Following nearly a year of calls to save them from drastic losses, the federal government is at long last opening the door to around $740 million in capital investments for airports across Canada over the next six years.
But the Winnipeg Airports Authority — which has only revealed grim financial outlooks since the onset of the COVID-19 pandemic — isn’t sure how much of those dollars will be coming its way.
And neither does the local airport or other industry leaders believe it’s enough support to pull back on the massive turbulence caused since last year, due to travel restrictions and lockdowns which affected their primary source of income: passenger volumes.
“As Canada works towards recovery and travel restart post-pandemic, we’re hoping this funding will help allow our airports to remain viable and continue to provide Canadians with safe, reliable and efficient travel options, while creating and maintaining good paying jobs in the airport sector,” said Transport Minister Omar Alghabra, providing some new details of the funding at a Tuesday virtual news conference.
Alghabra did not have many specifics about how exactly the program funding will be doled out, repeating to reporters multiple times that they should “stay tuned.”
Last week, Alghabra said G7 countries are working towards a “common platform for recognizing the vaccinated status of travellers” — a major ask from airports like Winnipeg’s that have been calling for such measures to allow the safe resumption of international travel so they can make their own revenue without depending on government supports.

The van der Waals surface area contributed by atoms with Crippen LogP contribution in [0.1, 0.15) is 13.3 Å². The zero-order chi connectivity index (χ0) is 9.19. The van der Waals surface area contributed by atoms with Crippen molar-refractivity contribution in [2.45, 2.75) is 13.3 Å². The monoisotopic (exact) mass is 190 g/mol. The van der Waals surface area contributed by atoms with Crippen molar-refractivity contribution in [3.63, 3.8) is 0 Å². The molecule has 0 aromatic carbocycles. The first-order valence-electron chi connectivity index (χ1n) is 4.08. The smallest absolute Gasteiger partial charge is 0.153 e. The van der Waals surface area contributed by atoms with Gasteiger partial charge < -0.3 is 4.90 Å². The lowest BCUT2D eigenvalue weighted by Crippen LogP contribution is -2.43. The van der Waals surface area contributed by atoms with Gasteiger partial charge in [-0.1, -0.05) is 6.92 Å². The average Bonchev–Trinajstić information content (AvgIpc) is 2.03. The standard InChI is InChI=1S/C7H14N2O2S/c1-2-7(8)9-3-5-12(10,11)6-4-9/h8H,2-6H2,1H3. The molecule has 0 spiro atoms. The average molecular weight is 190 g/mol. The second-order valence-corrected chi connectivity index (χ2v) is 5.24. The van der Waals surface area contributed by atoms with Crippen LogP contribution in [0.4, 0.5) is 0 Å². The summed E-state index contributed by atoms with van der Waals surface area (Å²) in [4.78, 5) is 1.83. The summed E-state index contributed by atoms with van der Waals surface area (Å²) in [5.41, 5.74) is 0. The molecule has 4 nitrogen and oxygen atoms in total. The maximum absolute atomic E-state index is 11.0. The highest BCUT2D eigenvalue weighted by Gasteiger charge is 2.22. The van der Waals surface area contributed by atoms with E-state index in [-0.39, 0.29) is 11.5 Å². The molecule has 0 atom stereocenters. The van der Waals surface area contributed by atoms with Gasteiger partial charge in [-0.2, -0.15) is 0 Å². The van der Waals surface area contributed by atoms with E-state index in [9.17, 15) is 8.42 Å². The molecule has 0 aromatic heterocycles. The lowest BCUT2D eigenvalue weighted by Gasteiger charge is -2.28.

“There’s discussion about what a vaccine certificate would look like, what are the thresholds, what are the testing regimes that need to stay in place,” Alghabra said Tuesday, but declined to offer any timelines, saying it hinges on public-health conditions.
In an interview with the Free Press, the vice-president of government relations for the Winnipeg Airports Authority said they’ve been “waiting more than patiently” for this type of funding.
“We’re obviously very happy to be getting this because anything that’s going to help our numbers is amazing to us right now,” said Tyler MacAfee on Tuesday. “But just look at our fiscal statements right now — you can clearly see how challenging this has happen and how little this would still be in comparison to that.”
Revenue for Canada’s seventh-busiest airport in 2021 is a shell of what it was only in early 2020, let alone previous years. The Winnipeg airport saw consolidated revenue for the first quarter at $10.9 million, versus $31.3 million for the first quarter in 2020.
The number of passengers moving through Winnipeg declined by 88.7 per cent in the first quarter of 2021 compared to last year. And that trend appears to only be moving downward, with first-quarter traffic 25.3 per cent lower than the fourth quarter of 2020.
In 2020, that reduction translated into a $73.5-million decrease for the company’s revenue which is 52.6 per cent lower than 2019. The airport ended 2020 with a net loss of $40.3 million compared to an income of $3.5 million in 2019.
Out of Tuesday’s announcement of $740 million in federal funding, about $490 million is automatically bound for large airports to put toward critical infrastructure such as runway repairs and transit stations.
Most of the rest is en route to smaller airports, whose definition has been loosened temporarily to allow eight more sites to apply, from Prince George, B.C., to Gander, N.L.
Canadian Airports Council president Daniel-Robert Gooch said any federal support is welcome, but that even half a billion dollars for large airports falls short of the aid required.
“It is good to see federal government commitments made in the fall economic statement being fulfilled, with funds flowing to airports soon,” he said. “Unfortunately, the situation is worse than it was when these measures were announced five months ago.”
— with files from The Canadian Press
Temur Durrani, Local Journalism Initiative Reporter, Winnipeg Free Press